Greenham Common

For a time I read regularly at The Pump House in Watford, our local folk club. 

People didn’t want to hear the same old poems so I was writing new ones every week. The audience preferred them to be topical. And they also liked them to rhyme.

In 1981 women had set up a peace camp at RAF Greenham in Berkshire in protest against the site being used to house cruise missiles. The Greenham women, as they came to be called, lived there 24/7 under the most primitive conditions. Their non violent protest became news world wide.

In December 1983, 50,000 women joined hands and encircled the base.  Hundreds of women were arrested and one woman was killed. 

Nuclear missiles were finally removed from the site in 1991. However, a camp remained there until 2000 when the Greenham women won the right for a memorial on the site.

This poem, written for and dedicated to the women of Greenham Common, was published in a poetry magazine in the States.

It was written to be read aloud.

Dedicated to the Women of Greenham Common

When I burrow under my bedclothes tonight

Clutching my hot water bottle so tight

I think of the women who are up in the night

Down on Greenham Common.

When my kids are lying curled up on the floor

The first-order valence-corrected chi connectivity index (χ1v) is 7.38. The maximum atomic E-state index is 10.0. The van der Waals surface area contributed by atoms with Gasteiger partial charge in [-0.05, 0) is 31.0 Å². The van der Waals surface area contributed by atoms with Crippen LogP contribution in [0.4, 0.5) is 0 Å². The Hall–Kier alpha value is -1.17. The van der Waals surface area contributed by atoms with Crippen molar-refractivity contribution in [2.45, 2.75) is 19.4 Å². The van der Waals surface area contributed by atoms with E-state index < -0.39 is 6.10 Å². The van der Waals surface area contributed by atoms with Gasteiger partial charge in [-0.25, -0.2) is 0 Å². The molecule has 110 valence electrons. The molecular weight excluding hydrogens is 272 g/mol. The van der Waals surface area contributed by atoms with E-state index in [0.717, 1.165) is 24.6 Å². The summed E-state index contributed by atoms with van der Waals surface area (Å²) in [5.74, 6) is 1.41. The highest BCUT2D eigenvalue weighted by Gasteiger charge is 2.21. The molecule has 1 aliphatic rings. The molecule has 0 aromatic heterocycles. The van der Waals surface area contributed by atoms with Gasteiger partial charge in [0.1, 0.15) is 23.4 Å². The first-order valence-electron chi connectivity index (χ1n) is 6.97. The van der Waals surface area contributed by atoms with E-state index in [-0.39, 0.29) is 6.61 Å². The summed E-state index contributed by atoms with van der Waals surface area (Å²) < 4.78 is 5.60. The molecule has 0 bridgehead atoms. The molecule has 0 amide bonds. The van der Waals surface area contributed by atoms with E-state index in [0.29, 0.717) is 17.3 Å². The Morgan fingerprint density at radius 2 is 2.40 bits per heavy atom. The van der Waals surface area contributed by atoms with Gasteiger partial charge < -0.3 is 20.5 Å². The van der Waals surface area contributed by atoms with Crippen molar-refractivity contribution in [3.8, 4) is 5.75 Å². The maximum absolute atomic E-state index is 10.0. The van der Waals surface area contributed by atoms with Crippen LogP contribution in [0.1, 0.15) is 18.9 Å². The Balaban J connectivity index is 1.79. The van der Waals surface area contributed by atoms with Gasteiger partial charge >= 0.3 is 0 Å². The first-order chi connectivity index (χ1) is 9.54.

Watching TV though they’ve seen it before

I think of the women who are fighting my war

Down on Greenham Common.

When my family are happily eating their tea

And the children are yelling and shouting with glee

I think of all those keeping vigil for me

Down on Greenham Common.

When I see my kids safely tucked up into bed

When we’ve said our goodnights and kissed each little head

I think of those watching the silos instead

Down on Greenham Common.

When Heseltine orders to shoot on sight

And everyone thinks that might is right

The women of peace are in danger tonight

Down on Greenham Common.

When soldiers and police are trained to hate

And sentries with guns are at every gate

I think that peace may come too late

Down on Greenham Common.

When nobody can pay their bail

When buttons are pressed and sirens wail

Who’ll be alive to tell the tale

Down on Greenham Common.

When we have learned to love our foes

When war is a word that nobody knows

When every nuclear weapon goes

Down on Greenham Common.

When every one of us is free

Although that day may never be

Thanks for trying to make peace for me

Down on Greenham Common.

(1983)

 

© Andrea Neidle, My Life in Poems

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